May 10, 2013 16:24 UTC

In World War Two, the Libyan port of Benghazi was hard fought over, changing hands five times between Erwin Rommel’s Afrika Korps and the Allied forces. Seventy years on, the city has again become the focus of a fierce battle, this time between Republicans and Democrats over the terrorist attack that killed Ambassador Christopher Stevens and three other Americans on Sept. 11, 2012.

This week’s House committee resumed the fight, with GOP members eager to show the Obama administration at fault. Because Hillary Clinton has already emerged as the 2016 Democratic frontrunner, determining what exactly happened in Benghazi that day has become the first scuffle in the next presidential election.

In the weeks running up to President Barack Obama’s reelection, conservative commentators thought that in the Benghazi deaths they had found an explosive issue that would shock the nation. Despite their best efforts, which elicited an admission of responsibility from the secretary of state, the Benghazi campaign did not move the pollsters’ needle. The campaign to implicate the president andClinton was long on innuendo and short on facts. There was no smoking gun. As a result, voters did not grasp what they were being urged to be indignant about.

The continued slur against Keynes

Nicholas Wapshott
May 6, 2013 15:27 UTC

Harvard professor Niall Ferguson’s belief, caught on the hop, that John Maynard Keynes’s homosexuality and lack of children led to recklessness when it came to the effects of his economic theories is widespread among conservatives, though few are foolish enough to express it out loud. At a conference in California last week, the prolific contrarian Ferguson “asked the audience how many children Keynes had. He explained that Keynes had none because he was a homosexual and was married to a ballerina, with whom he likely talked of ‘poetry’ rather than procreated.” Keynes’s lack of children and grandchildren, Ferguson implied, is why he blithely proposed large-scale long-term debt.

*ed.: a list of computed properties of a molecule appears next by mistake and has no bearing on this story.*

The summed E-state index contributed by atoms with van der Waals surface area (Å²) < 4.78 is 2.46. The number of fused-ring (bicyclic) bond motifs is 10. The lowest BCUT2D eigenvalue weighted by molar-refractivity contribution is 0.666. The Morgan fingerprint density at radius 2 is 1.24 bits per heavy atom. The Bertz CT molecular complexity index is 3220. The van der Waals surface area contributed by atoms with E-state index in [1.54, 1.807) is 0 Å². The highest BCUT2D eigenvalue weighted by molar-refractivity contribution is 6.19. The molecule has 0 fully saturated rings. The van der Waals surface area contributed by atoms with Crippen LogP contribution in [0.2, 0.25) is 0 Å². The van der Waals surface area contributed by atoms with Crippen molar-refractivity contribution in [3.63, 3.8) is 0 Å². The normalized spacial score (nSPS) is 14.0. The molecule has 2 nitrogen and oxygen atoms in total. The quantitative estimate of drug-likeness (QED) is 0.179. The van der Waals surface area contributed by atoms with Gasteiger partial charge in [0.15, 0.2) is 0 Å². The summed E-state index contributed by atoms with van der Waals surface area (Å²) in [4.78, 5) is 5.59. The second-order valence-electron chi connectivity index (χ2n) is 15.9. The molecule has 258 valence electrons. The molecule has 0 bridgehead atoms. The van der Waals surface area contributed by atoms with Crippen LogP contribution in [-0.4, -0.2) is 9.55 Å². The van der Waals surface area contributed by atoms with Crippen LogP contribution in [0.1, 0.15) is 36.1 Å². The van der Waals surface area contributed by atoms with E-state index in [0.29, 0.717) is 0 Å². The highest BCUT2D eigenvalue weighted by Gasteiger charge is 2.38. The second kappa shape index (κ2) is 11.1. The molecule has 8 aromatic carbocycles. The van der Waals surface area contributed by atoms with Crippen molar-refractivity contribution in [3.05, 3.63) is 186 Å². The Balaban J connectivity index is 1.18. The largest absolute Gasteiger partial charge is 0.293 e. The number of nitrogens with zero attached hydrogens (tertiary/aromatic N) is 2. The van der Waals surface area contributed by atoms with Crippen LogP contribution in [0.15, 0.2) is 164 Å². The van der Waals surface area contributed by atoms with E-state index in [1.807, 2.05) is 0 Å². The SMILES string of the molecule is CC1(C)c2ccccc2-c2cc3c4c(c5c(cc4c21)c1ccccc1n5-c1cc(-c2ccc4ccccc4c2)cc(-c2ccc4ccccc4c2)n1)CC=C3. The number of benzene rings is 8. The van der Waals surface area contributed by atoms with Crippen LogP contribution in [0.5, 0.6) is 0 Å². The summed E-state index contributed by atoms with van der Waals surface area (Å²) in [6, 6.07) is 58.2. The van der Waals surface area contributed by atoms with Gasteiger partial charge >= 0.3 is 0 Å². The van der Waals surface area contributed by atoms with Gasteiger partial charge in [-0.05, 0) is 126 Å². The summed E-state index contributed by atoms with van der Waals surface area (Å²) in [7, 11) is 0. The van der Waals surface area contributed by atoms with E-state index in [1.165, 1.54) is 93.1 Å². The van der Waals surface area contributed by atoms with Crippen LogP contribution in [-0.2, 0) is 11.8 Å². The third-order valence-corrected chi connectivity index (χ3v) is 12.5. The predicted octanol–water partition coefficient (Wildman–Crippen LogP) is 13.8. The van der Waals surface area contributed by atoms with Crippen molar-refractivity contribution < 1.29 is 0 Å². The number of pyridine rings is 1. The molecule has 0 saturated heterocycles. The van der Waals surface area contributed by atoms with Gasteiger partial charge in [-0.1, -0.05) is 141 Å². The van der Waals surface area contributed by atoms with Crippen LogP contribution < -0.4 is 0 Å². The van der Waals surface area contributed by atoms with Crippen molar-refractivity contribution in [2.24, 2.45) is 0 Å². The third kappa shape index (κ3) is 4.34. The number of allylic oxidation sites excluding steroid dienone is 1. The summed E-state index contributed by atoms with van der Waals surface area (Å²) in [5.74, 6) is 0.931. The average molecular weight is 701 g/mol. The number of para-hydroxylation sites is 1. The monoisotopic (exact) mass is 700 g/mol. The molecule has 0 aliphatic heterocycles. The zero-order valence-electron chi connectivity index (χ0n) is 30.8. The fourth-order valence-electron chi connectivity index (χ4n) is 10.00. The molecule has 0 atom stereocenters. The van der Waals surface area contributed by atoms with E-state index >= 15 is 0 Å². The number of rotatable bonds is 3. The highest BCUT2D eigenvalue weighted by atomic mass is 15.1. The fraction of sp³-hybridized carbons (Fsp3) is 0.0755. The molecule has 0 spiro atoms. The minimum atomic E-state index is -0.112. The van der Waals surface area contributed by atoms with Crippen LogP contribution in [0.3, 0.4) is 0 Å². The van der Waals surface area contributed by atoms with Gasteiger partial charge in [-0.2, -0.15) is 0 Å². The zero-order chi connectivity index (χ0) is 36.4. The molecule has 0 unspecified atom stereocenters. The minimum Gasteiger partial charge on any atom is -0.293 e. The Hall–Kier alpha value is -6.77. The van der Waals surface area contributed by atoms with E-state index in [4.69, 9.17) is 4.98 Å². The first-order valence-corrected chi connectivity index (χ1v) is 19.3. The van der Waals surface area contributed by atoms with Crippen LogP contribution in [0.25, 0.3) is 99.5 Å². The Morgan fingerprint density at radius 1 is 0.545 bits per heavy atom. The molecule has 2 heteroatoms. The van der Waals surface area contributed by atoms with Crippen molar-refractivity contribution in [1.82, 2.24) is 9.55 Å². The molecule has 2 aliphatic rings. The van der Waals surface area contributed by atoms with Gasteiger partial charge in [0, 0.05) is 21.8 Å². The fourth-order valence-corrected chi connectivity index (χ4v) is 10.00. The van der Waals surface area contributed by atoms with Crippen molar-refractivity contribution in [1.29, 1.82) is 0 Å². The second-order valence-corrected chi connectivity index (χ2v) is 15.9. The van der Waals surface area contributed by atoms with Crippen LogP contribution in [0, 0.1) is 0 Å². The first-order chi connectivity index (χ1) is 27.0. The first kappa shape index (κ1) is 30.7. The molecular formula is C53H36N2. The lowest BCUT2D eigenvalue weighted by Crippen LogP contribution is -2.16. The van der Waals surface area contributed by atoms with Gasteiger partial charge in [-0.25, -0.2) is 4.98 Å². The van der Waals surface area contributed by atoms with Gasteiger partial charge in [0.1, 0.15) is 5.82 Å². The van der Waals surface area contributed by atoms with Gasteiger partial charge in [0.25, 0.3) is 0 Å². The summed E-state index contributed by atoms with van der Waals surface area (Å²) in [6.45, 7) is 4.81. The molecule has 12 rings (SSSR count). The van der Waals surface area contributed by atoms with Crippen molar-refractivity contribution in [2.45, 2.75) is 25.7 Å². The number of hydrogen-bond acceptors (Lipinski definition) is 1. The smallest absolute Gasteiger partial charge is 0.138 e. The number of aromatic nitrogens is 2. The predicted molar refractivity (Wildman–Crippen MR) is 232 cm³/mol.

After a barrage of complaints, Ferguson – an economic adviser to John McCain, a conservative Newsweek/Beast blogger (typical headline, “Hit the Road, Barack”) and, between book tours and big-fee speaking engagements, sometime history professor at Harvard – was obliged to issue an abject apology. “It is simply false to suggest, as I did, that [Keynes’s] approach to economic policy was inspired by any aspect of his personal life,” he bleated. “My colleagues, students, and friends – straight and gay – have every right to be disappointed in me, as I am in myself. To them, and to everyone who heard my remarks at the conference or has read them since, I deeply and unreservedly apologize.” Brenda Lee could not have sung it better.

Ferguson’s retraction appeared to be more to save his skin than to confess his many errors. While Harvard may tolerate an historian who regularly misrepresents macroeconomics, to smear the greatest economist of the twentieth century for being gay and without issue may well jeopardize his valuable tenure. (Ferguson can afford to lose both gigs: his jobs portfolio also includes: a chair at the Harvard Business School; membership of the faculty of Harvard’s Minda de Gunzburg Center for European Studies; a chair at Oxford University; a fellowship at the Hoover Institution at Stanford; a post with the British Conservatives advising on history syllabuses in schools; and an “advisory fellowship” at the Barsanti Military History Center at North Texas University.)